The importance of preparation is seen in some of the most high-stakes professions today. Pilots dutifully follow procedural checklists. Technicians operating complex industrial machinery also follow a checklist. As surgeon and author Atul Gawande explains in his book The Checklist Manifesto, “checklists seem able to defend anyone, even the experienced, against failure in many more tasks than we realized. They provide a kind of cognitive net. They catch mental flaws inherent in all of us — flaws of memory and attention and thoroughness.” However, planning and procedures only work if they are followed every time.

To plan the strategy, the sales professional must:

  • Consider where the customer is in the buying process
  • Set a primary and secondary call objective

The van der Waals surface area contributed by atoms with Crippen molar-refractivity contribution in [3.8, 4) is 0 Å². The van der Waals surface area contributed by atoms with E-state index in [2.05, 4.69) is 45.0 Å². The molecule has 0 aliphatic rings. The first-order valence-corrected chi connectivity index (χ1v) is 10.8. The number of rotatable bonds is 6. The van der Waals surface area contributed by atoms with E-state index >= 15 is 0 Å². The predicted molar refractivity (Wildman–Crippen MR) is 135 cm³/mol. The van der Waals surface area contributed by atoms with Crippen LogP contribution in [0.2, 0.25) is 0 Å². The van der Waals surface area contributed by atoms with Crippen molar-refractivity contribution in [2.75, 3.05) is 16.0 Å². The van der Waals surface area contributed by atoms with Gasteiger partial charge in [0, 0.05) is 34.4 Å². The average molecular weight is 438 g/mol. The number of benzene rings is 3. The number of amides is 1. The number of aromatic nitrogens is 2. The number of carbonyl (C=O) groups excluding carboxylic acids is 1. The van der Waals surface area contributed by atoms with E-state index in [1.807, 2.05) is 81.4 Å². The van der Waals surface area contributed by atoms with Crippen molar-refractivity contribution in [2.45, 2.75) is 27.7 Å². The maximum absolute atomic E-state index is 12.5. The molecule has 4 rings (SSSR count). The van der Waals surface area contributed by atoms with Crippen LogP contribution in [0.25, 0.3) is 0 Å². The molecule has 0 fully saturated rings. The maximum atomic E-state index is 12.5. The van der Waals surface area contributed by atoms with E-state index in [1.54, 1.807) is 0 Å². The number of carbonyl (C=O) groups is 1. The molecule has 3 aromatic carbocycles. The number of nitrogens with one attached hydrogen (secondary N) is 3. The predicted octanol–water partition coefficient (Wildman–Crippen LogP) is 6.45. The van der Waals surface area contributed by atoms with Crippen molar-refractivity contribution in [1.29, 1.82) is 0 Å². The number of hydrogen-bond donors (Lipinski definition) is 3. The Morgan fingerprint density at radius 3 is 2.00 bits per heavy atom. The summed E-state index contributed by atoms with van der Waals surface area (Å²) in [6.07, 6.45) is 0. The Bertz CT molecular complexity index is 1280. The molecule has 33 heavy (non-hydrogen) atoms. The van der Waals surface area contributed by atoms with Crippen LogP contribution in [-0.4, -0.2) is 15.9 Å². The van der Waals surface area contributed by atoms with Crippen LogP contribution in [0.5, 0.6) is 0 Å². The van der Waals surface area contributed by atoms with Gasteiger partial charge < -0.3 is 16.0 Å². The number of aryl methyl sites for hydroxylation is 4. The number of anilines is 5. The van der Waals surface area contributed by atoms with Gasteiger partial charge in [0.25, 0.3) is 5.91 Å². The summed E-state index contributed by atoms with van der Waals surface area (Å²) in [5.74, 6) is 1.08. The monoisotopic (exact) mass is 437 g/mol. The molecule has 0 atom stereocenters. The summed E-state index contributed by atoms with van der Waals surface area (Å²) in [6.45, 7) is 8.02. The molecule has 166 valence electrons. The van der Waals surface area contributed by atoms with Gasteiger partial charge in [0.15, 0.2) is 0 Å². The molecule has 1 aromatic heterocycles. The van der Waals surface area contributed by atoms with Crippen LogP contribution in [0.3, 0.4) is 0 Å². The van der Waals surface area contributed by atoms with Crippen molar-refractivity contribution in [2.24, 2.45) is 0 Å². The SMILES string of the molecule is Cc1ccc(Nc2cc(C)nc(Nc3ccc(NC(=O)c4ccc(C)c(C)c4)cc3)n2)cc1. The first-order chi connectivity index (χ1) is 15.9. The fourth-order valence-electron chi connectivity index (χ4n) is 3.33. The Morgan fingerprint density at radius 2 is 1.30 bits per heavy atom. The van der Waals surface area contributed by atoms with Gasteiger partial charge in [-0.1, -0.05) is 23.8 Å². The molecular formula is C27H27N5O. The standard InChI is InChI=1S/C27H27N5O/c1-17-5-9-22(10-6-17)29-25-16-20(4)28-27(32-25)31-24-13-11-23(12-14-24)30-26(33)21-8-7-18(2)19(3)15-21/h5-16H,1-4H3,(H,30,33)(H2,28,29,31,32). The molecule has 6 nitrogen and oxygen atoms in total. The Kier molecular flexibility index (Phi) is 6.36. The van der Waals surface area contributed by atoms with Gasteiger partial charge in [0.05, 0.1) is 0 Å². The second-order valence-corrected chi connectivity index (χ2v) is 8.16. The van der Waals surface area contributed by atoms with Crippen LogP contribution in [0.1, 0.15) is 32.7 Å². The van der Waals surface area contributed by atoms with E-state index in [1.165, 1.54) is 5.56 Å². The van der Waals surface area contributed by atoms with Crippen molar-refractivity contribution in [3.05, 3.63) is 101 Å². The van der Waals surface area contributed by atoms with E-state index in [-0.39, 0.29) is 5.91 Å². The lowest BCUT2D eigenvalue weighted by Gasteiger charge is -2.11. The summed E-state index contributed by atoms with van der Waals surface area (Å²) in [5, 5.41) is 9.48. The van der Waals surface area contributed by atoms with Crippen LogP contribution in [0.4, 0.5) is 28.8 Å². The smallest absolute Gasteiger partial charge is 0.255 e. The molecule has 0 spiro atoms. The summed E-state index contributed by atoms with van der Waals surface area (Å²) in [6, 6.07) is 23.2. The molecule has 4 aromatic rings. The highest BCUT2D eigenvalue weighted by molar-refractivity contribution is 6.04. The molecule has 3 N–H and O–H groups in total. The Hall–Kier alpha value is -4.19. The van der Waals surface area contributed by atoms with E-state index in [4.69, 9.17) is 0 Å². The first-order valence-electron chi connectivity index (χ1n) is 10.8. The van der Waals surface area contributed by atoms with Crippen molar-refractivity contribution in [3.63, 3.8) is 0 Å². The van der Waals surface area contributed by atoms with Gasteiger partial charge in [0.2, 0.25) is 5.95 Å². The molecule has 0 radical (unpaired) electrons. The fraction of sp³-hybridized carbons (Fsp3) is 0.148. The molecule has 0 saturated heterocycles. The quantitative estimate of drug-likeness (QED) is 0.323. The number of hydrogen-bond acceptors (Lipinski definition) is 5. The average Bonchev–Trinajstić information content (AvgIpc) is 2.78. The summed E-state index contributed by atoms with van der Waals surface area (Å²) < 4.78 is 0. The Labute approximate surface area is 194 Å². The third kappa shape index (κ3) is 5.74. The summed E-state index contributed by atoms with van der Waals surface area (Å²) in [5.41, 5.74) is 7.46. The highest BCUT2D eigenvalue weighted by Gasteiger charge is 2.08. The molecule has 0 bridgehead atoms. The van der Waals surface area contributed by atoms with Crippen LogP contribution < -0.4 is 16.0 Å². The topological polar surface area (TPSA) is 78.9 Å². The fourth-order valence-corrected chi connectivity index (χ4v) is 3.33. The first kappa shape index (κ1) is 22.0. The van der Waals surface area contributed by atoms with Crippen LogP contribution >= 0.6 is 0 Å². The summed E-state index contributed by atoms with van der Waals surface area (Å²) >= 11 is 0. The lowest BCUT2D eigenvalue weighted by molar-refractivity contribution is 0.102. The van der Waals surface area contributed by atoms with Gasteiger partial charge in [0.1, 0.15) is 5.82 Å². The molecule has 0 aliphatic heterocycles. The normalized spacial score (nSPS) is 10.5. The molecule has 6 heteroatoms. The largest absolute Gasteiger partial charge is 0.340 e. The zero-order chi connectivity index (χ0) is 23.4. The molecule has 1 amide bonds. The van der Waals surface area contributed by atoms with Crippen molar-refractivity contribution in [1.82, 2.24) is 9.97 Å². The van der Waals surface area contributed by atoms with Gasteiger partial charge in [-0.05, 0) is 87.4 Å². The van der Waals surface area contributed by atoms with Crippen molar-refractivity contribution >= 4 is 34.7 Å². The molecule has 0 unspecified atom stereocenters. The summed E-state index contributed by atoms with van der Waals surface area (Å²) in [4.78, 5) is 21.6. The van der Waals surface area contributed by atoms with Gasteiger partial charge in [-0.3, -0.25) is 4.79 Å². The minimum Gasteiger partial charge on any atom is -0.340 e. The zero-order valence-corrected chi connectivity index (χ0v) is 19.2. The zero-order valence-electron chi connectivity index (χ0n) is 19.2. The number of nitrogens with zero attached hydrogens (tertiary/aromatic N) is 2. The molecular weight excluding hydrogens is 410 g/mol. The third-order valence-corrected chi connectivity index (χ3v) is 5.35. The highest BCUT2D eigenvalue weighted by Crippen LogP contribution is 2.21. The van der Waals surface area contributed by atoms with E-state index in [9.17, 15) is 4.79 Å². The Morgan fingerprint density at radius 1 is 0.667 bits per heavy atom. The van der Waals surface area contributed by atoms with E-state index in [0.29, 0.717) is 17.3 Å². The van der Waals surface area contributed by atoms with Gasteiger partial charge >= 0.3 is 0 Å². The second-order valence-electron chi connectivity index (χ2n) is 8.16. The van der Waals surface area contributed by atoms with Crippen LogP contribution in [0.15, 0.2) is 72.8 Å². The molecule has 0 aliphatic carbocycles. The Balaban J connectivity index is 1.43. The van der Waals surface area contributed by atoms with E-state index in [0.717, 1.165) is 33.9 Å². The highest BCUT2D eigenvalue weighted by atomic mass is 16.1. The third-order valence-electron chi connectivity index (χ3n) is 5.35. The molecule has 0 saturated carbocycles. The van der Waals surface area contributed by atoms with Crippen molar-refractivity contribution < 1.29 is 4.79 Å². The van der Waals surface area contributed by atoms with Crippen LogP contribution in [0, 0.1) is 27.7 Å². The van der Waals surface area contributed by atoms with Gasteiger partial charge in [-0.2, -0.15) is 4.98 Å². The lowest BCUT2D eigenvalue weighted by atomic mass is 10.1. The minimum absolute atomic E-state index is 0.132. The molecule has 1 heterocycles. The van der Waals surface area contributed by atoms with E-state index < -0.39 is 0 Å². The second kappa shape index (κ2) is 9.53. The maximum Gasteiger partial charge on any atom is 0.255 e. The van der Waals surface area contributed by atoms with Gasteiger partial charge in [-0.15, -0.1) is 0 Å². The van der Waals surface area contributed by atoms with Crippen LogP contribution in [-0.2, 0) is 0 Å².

• Plan the call flow
Part of executing a successful strategy is knowing what the chapters of the call are, how long each should be, and how to get from one to the next with a natural, smooth transition. Knowing the customer, knowing the fit, and knowing the strategy each require the other two to work properly.

Once the framework of the call is clear, sales professionals must get specific about the objectives that fit within that framework. Effective objectives adhere to SMART criteria.

They are:

  • Specific: What needs to happen? What actions will the customer take?
  • Measurable: How will you know that you have accomplished the objective?
  • Achievable: Can the objective be accomplished? Does it consider where you are in the sales process, the readiness of the customer, and the volume of the work required?
  • Relevant: Is the objective appropriate, and does it advance the sale?
  • Timed: When will the objective be carried out?